July 11, 2012

Author's Notes - Orphanages

As Big Stone Heart opens we find our heroine, Carrie Smith, in an orphanage.  While the orphanage in the book is fictional - no such orphanage existed in Swede Hollow - orphanages were common all across the country in the nineteenth century.  In our case, this orphanage followed the traditional model of an institution for indigent children: that is, a large building that housed,fed and somewhat educated the children in a regimented atmosphere.

We see Carrie working in the kitchen, the nursery and on the account books of the institution.  Children did most of the work in orphanages and Carrie was no exception. Although the goal was to teach the children useful skills that they could use later in life, most of the work was menial and, as such, did not lead to skilled, high paying jobs.  As we see later in the book, Carrie put the skills she learned in the orphanage to good use: caring for sick children and helping with the account books at the general store.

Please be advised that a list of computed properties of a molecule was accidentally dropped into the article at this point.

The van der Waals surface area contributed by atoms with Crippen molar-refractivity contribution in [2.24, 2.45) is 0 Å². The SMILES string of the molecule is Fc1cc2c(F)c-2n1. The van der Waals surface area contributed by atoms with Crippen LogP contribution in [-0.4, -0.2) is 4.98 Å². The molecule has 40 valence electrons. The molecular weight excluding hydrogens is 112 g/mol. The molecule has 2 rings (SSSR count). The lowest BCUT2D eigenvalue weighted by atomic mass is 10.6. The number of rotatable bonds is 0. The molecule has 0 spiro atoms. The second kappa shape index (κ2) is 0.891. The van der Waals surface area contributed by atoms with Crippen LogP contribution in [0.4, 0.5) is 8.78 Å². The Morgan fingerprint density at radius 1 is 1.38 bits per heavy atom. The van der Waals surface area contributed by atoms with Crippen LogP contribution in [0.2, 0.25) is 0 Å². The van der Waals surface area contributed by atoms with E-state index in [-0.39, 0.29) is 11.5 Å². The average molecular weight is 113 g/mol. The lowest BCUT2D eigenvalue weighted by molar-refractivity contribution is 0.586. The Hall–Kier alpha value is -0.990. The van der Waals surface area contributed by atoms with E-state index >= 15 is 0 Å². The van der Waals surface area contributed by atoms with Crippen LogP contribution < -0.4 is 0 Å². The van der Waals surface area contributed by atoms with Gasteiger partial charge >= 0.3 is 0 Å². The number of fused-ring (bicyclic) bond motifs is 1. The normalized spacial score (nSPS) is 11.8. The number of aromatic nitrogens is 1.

Orphanages failed miserably at providing the inmates with the love and attention needed to raise an emotionally healthy child.  We see Carrie struggling with feelings of inadequacy, insecurity and hopelessness as she tries to make her way in life, a direct result of being institutionalized from birth.  Today, we use foster homes which are believed to be the best method to care for orphaned or abused children. Orphanages have been abandoned.  But, once, orphanages were thought to be the best answer to the problem of indigent children.  We've since learned that they weren't the answer.  Will foster homes go the same way?

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